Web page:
Egyptians are voting for the second day in the country’s first free presidential elections – 15 months after Hosni Mubarak was ousted. Queues were reported at some polling stations, and media reports said turnout was higher than on Wednesday. The election pits Islamists against secularists, and revolutionaries against Mubarak-era ministers. The military council which assumed presidential power in February 2011 has promised a fair vote and civilian rule. On Wednesday, there were large queues in many places, and voting passed off calmly for the most part. However, protesters in Cairo threw shoes and stones at a convoy of candidate Ahmed Shafiq, who was Mr Mubarak’s last prime minister. The long lines outside polling stations that we visited in central Cairo yesterday have now disappeared. “It’s because we’re much more organised than yesterday,” said a judge in Garden City. He says turnout here has already reached 50% and he is bracing himself for a rush when people vote after work. In Mohandisseen men are having to wait just a few minutes before casting their ballots.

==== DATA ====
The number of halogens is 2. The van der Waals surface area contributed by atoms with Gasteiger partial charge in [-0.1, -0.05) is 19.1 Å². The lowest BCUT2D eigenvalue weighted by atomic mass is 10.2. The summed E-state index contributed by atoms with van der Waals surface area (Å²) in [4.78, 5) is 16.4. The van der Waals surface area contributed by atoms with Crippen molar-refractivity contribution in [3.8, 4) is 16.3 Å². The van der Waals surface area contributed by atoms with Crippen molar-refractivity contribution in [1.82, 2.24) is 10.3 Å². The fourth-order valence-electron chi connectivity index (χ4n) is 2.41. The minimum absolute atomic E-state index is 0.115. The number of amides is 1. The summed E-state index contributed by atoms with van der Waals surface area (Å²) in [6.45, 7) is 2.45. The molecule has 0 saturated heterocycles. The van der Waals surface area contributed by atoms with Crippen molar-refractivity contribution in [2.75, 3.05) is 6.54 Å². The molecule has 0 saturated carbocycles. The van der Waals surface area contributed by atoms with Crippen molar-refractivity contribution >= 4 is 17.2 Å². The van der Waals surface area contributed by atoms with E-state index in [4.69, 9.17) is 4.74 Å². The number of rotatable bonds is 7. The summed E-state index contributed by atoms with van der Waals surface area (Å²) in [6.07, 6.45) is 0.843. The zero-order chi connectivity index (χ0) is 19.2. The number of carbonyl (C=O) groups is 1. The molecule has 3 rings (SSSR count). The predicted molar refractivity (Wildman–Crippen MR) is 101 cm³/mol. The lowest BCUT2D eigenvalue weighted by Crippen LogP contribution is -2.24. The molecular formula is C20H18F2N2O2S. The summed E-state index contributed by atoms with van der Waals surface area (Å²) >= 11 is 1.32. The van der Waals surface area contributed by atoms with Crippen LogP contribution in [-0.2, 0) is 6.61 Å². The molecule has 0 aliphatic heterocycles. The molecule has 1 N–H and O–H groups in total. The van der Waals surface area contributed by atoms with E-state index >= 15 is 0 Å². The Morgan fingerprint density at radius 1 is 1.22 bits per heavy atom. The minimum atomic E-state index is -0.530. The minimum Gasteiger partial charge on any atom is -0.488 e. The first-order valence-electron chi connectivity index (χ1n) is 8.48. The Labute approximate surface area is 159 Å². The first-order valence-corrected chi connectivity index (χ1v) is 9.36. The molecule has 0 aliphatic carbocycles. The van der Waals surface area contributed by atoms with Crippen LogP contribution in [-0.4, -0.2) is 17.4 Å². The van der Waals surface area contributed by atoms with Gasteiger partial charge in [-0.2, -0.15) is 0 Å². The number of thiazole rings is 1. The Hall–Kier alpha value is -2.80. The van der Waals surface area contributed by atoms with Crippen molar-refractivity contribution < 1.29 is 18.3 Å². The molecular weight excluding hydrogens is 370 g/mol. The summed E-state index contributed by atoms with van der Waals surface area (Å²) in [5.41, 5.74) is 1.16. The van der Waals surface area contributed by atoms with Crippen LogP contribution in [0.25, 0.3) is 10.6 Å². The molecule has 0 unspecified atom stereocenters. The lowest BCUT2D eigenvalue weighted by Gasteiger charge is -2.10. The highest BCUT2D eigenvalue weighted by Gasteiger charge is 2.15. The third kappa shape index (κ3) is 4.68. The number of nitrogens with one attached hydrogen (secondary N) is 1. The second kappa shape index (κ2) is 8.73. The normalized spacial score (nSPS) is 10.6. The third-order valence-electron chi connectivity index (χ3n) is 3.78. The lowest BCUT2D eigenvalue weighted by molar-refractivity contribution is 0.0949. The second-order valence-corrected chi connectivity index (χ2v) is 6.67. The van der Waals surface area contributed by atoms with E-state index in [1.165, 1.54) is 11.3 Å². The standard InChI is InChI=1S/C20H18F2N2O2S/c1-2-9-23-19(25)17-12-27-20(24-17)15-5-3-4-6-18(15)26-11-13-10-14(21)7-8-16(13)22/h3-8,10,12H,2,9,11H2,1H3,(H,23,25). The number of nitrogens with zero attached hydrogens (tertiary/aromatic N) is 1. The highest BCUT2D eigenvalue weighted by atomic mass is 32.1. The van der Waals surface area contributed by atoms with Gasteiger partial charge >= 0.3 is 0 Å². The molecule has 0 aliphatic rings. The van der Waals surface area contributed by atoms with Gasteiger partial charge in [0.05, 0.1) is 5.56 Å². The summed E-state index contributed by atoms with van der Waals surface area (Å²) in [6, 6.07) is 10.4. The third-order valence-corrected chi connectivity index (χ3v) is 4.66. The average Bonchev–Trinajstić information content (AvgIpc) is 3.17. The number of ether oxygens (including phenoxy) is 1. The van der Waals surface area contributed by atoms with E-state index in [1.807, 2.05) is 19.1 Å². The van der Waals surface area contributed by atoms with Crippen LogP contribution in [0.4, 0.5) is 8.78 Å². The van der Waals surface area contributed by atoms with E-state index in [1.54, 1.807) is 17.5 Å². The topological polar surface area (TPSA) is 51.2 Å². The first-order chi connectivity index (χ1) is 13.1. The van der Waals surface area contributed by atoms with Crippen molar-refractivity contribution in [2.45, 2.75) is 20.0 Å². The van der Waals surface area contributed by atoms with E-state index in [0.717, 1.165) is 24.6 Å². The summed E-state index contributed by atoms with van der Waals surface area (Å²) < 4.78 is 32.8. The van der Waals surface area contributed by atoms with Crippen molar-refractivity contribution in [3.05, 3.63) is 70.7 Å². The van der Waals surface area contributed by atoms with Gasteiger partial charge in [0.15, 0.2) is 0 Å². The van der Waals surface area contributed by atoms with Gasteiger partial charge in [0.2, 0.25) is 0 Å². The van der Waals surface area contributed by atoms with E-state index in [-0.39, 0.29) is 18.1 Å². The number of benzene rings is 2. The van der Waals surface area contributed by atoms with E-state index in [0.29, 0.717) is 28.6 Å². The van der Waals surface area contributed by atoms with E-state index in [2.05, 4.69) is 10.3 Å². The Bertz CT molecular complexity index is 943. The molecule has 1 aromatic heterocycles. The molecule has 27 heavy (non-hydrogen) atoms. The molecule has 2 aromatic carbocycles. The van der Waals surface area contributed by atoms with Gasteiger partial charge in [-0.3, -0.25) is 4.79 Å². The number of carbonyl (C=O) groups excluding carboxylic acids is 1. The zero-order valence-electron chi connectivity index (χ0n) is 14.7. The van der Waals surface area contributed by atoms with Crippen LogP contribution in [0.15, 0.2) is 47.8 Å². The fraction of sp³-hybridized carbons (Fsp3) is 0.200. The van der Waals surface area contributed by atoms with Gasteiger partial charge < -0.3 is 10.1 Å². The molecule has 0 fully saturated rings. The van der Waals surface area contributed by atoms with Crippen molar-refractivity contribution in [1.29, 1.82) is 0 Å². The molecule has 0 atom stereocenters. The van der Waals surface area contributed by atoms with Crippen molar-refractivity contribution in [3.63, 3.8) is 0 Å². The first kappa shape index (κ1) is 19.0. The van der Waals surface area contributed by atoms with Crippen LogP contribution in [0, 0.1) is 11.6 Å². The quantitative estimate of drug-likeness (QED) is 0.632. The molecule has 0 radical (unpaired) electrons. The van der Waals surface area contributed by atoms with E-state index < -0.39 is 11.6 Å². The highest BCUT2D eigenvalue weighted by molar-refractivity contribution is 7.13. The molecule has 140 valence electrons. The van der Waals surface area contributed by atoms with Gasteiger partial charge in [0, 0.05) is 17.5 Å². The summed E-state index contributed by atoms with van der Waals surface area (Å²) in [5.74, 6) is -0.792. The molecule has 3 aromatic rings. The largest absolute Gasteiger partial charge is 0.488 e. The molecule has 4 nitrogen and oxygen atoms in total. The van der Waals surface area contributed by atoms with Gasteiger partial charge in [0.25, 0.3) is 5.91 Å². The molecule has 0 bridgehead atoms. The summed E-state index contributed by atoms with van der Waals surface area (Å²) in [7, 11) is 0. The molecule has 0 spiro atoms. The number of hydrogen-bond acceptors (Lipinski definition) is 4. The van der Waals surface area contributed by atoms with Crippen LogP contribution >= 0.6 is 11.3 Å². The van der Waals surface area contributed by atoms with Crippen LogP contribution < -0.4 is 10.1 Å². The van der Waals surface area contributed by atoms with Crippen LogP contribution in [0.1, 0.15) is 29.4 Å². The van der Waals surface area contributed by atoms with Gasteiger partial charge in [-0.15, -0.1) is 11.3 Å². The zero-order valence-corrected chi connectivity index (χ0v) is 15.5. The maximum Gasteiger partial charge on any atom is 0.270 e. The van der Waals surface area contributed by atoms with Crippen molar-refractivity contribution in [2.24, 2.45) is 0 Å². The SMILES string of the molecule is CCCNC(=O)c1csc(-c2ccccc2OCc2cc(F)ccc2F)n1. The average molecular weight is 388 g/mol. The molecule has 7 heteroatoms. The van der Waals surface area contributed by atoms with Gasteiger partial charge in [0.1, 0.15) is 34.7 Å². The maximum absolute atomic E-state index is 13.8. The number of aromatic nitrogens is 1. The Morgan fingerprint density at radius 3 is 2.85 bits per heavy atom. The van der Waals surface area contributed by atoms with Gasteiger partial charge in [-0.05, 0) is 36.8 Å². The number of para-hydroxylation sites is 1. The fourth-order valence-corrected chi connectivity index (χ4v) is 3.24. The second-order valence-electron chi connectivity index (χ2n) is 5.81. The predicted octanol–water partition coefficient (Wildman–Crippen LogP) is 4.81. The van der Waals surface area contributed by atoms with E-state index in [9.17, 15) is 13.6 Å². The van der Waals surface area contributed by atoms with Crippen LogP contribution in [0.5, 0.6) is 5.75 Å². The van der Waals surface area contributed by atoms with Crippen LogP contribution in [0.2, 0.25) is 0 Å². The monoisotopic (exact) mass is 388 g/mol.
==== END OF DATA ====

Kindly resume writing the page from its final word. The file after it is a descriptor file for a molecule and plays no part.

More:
“In the past year, we’ve developed a good system,” says a friendly police officer managing security. “The Egyptian people are really fast learners. I came at this time because I knew it would be quieter,” says Omar Adel. “All my family came yesterday.”
Tariq, an engineer, came home from Dubai to cast a vote. “I came just for the election. This is our future,” he tells me. He sums up the categories of candidate he sees on offer. “We have three different types: the old regime, the Muslim Brotherhood and the revolution. Of course I’m supporting the revolution,” he winks.